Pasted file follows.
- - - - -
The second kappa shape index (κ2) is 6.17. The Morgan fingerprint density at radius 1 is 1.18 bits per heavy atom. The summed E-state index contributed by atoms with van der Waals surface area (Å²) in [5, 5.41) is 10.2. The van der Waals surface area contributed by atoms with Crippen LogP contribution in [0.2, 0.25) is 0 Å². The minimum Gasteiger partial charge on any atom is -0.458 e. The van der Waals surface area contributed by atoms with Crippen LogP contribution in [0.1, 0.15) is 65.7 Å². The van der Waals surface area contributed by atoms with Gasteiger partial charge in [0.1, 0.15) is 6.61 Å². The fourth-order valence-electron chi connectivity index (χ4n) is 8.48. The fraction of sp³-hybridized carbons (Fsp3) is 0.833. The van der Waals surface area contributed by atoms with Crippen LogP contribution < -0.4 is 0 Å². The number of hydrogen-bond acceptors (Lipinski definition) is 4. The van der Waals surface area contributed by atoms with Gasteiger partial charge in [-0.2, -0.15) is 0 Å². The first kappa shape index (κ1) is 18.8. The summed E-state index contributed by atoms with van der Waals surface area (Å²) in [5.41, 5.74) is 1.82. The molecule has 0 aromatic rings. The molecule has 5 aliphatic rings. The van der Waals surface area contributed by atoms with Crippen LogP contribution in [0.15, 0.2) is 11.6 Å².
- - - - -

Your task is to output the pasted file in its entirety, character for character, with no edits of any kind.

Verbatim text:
The second kappa shape index (κ2) is 6.17. The Morgan fingerprint density at radius 1 is 1.18 bits per heavy atom. The summed E-state index contributed by atoms with van der Waals surface area (Å²) in [5, 5.41) is 10.2. The van der Waals surface area contributed by atoms with Crippen LogP contribution in [0.2, 0.25) is 0 Å². The minimum Gasteiger partial charge on any atom is -0.458 e. The van der Waals surface area contributed by atoms with Crippen LogP contribution in [0.1, 0.15) is 65.7 Å². The van der Waals surface area contributed by atoms with Gasteiger partial charge in [0.1, 0.15) is 6.61 Å². The fourth-order valence-electron chi connectivity index (χ4n) is 8.48. The fraction of sp³-hybridized carbons (Fsp3) is 0.833. The van der Waals surface area contributed by atoms with Crippen LogP contribution < -0.4 is 0 Å². The number of hydrogen-bond acceptors (Lipinski definition) is 4. The van der Waals surface area contributed by atoms with Gasteiger partial charge in [-0.2, -0.15) is 0 Å². The first kappa shape index (κ1) is 18.8. The summed E-state index contributed by atoms with van der Waals surface area (Å²) in [5.41, 5.74) is 1.82. The molecule has 0 aromatic rings. The molecule has 5 aliphatic rings. The van der Waals surface area contributed by atoms with Crippen LogP contribution in [0.15, 0.2) is 11.6 Å².